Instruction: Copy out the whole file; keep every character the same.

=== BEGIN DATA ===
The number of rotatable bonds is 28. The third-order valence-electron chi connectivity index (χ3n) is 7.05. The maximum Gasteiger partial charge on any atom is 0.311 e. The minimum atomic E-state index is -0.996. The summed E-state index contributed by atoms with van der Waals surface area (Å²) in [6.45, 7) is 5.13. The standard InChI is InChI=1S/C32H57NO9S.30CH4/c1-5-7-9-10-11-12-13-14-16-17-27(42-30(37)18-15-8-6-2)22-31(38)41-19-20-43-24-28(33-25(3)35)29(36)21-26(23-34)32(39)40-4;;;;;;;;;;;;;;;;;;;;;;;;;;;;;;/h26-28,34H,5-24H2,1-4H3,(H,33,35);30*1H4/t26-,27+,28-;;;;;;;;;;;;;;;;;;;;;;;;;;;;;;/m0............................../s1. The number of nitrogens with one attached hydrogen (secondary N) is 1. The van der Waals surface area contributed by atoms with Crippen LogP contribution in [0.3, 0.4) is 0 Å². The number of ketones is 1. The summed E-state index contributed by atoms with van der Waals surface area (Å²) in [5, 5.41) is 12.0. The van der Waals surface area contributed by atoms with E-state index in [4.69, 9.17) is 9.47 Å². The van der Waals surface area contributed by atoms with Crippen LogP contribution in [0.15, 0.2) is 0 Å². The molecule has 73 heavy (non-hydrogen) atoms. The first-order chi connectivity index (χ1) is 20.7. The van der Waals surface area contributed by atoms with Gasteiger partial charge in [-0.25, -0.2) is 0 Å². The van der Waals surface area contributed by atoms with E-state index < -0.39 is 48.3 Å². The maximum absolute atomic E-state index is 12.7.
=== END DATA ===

The number of rotatable bonds is 28. The third-order valence-electron chi connectivity index (χ3n) is 7.05. The maximum Gasteiger partial charge on any atom is 0.311 e. The minimum atomic E-state index is -0.996. The summed E-state index contributed by atoms with van der Waals surface area (Å²) in [6.45, 7) is 5.13. The standard InChI is InChI=1S/C32H57NO9S.30CH4/c1-5-7-9-10-11-12-13-14-16-17-27(42-30(37)18-15-8-6-2)22-31(38)41-19-20-43-24-28(33-25(3)35)29(36)21-26(23-34)32(39)40-4;;;;;;;;;;;;;;;;;;;;;;;;;;;;;;/h26-28,34H,5-24H2,1-4H3,(H,33,35);30*1H4/t26-,27+,28-;;;;;;;;;;;;;;;;;;;;;;;;;;;;;;/m0............................../s1. The number of nitrogens with one attached hydrogen (secondary N) is 1. The van der Waals surface area contributed by atoms with Crippen LogP contribution in [0.3, 0.4) is 0 Å². The number of ketones is 1. The summed E-state index contributed by atoms with van der Waals surface area (Å²) in [5, 5.41) is 12.0. The van der Waals surface area contributed by atoms with E-state index in [4.69, 9.17) is 9.47 Å². The van der Waals surface area contributed by atoms with Crippen LogP contribution in [0.15, 0.2) is 0 Å². The molecule has 73 heavy (non-hydrogen) atoms. The first-order chi connectivity index (χ1) is 20.7. The van der Waals surface area contributed by atoms with Gasteiger partial charge in [-0.25, -0.2) is 0 Å². The van der Waals surface area contributed by atoms with E-state index < -0.39 is 48.3 Å². The maximum absolute atomic E-state index is 12.7.